2.3.3 Provision for consultative mechanisms


Nine of the arrangements have as their main feature the establishment of a formal consultative mechanism [Argentina/UK Joint Statement; NEAFC Convention; Norway/Russia 1975 Agreement; Baltic Sea Convention; Mediterranean Agreement; Gulf Agreement; Pacific Salmon Treaty; FFA Convention; Lake Victoria Convention].

Nineteen arrangements do provide for a consultative mechanism, but more as a secondary feature rather than their main feature. The typical formula of the instrument in these cases is (a) several provisions establishing duties for the parties, some requiring cooperation and some not; and then (b) a provision on a consultative mechanism. That mechanism can vary from a power to “call for consultations” [Faroes/UK Agreement] to a duty to establish a commission.

In respect of two further arrangements, the consultations between the parties happen simply at the desire of the parties to meet annually [Herring System; Mackerel System]; there is no provision in the arrangement itself for such meetings. In a further two arrangements [SRFC Access Convention; SRFC Hot Pursuit Convention], the parties meet anyway through a pre-existing mechanism. The remaining seven arrangements do not provide for any fisheries consultative mechanism at all.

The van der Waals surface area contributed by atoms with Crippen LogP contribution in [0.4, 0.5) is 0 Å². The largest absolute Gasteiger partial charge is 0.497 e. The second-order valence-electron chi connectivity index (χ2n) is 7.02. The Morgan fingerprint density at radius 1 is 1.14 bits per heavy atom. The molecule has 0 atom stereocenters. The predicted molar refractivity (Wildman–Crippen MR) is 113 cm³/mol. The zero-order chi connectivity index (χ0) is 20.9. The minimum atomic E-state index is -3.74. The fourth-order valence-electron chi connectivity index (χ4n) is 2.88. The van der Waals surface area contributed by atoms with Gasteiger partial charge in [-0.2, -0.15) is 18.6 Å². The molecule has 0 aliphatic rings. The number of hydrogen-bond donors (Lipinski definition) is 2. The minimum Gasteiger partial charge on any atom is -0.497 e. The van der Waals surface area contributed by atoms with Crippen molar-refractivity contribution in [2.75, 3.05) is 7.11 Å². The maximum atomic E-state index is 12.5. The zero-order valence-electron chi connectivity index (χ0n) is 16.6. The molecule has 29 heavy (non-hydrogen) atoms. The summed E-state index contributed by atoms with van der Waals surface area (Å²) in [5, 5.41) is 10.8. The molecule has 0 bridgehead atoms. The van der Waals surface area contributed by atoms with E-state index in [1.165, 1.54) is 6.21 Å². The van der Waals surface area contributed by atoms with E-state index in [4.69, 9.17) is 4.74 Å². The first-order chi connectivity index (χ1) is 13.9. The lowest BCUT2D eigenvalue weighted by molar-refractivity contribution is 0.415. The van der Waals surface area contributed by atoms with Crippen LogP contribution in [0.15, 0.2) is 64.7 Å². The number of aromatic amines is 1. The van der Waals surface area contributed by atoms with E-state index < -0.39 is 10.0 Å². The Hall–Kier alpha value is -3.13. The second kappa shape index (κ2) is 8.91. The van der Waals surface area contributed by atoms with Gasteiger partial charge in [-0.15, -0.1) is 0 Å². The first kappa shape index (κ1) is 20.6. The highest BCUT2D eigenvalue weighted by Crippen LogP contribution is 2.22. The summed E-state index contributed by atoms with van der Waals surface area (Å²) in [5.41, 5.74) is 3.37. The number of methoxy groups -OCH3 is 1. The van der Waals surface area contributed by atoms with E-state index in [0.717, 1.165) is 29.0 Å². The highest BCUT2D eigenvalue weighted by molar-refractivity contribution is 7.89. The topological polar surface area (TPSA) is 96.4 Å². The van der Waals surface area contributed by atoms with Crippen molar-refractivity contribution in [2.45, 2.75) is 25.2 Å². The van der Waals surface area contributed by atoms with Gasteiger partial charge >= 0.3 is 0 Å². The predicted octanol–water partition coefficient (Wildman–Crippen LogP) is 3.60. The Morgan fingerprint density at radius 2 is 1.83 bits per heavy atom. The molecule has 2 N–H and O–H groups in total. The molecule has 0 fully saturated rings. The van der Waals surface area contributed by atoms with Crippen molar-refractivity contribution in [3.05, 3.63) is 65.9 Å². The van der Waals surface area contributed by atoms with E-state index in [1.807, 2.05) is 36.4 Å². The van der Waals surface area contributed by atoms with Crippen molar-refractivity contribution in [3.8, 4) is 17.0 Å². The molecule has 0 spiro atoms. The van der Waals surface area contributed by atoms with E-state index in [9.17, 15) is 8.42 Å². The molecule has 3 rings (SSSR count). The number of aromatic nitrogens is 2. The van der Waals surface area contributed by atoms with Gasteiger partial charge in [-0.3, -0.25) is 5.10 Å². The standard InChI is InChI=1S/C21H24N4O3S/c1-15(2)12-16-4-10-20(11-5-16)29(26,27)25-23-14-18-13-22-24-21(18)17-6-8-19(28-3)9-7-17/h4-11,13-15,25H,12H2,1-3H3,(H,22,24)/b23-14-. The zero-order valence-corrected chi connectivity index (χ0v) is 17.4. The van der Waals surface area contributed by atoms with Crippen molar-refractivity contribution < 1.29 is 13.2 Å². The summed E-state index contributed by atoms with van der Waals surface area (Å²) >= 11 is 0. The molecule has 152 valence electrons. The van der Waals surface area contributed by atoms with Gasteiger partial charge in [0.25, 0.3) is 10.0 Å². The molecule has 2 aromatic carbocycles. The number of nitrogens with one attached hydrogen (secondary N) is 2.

The difference between the arrangements establishing a commission or equivalent as a main feature and those establishing such a mechanism as a secondary feature can be explained as follows. The former have fewer provisions aimed at the parties as individuals but more on the parties acting collectively through the commission. The latter have several provisions aimed at the parties as individuals, including inter alia on cooperation, and then use the provisions on the commission to (a) effect some or all of this cooperation, or (b) specify some of it in more detail or (c) focus on one specific area of cooperation. At least in this last instance, the difference is not simply stylistic. Two States may wish to cooperate generally on fisheries through a treaty, but may also wish to reserve one geographic area or stock for attention through a specialised commission. In that case, an arrangement establishing such a commission only as a secondary feature may be more appropriate.